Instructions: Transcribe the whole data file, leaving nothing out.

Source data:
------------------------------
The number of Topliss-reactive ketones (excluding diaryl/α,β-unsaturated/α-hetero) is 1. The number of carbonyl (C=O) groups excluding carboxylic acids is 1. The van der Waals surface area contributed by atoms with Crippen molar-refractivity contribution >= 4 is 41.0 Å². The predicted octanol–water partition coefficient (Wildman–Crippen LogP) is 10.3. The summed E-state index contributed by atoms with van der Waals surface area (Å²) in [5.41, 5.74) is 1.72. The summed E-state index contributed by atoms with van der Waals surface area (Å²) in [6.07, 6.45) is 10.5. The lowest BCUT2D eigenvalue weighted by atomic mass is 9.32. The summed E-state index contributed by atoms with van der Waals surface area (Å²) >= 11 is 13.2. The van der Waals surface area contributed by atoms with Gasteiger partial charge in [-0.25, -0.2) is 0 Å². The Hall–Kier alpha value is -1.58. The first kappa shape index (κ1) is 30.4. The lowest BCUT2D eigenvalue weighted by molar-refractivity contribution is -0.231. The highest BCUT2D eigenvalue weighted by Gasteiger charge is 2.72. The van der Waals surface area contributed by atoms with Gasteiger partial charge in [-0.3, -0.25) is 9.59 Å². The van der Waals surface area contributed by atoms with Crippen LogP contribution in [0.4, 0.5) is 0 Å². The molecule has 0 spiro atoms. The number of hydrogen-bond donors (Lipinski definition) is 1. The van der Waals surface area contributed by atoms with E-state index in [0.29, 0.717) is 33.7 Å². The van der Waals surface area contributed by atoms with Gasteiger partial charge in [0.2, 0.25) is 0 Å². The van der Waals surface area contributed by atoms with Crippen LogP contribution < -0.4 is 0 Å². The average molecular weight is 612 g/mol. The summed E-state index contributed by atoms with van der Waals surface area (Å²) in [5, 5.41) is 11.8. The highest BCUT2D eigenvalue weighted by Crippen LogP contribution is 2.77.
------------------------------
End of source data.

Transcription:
The number of Topliss-reactive ketones (excluding diaryl/α,β-unsaturated/α-hetero) is 1. The number of carbonyl (C=O) groups excluding carboxylic acids is 1. The van der Waals surface area contributed by atoms with Crippen molar-refractivity contribution >= 4 is 41.0 Å². The predicted octanol–water partition coefficient (Wildman–Crippen LogP) is 10.3. The summed E-state index contributed by atoms with van der Waals surface area (Å²) in [5.41, 5.74) is 1.72. The summed E-state index contributed by atoms with van der Waals surface area (Å²) in [6.07, 6.45) is 10.5. The lowest BCUT2D eigenvalue weighted by atomic mass is 9.32. The summed E-state index contributed by atoms with van der Waals surface area (Å²) >= 11 is 13.2. The van der Waals surface area contributed by atoms with Gasteiger partial charge in [-0.25, -0.2) is 0 Å². The Hall–Kier alpha value is -1.58. The first kappa shape index (κ1) is 30.4. The lowest BCUT2D eigenvalue weighted by molar-refractivity contribution is -0.231. The highest BCUT2D eigenvalue weighted by Gasteiger charge is 2.72. The van der Waals surface area contributed by atoms with Gasteiger partial charge in [-0.3, -0.25) is 9.59 Å². The van der Waals surface area contributed by atoms with Crippen LogP contribution in [0.4, 0.5) is 0 Å². The molecule has 0 spiro atoms. The number of hydrogen-bond donors (Lipinski definition) is 1. The van der Waals surface area contributed by atoms with E-state index in [0.29, 0.717) is 33.7 Å². The van der Waals surface area contributed by atoms with Gasteiger partial charge in [0.2, 0.25) is 0 Å². The van der Waals surface area contributed by atoms with Crippen LogP contribution < -0.4 is 0 Å². The average molecular weight is 612 g/mol. The summed E-state index contributed by atoms with van der Waals surface area (Å²) in [5, 5.41) is 11.8. The highest BCUT2D eigenvalue weighted by Crippen LogP contribution is 2.77.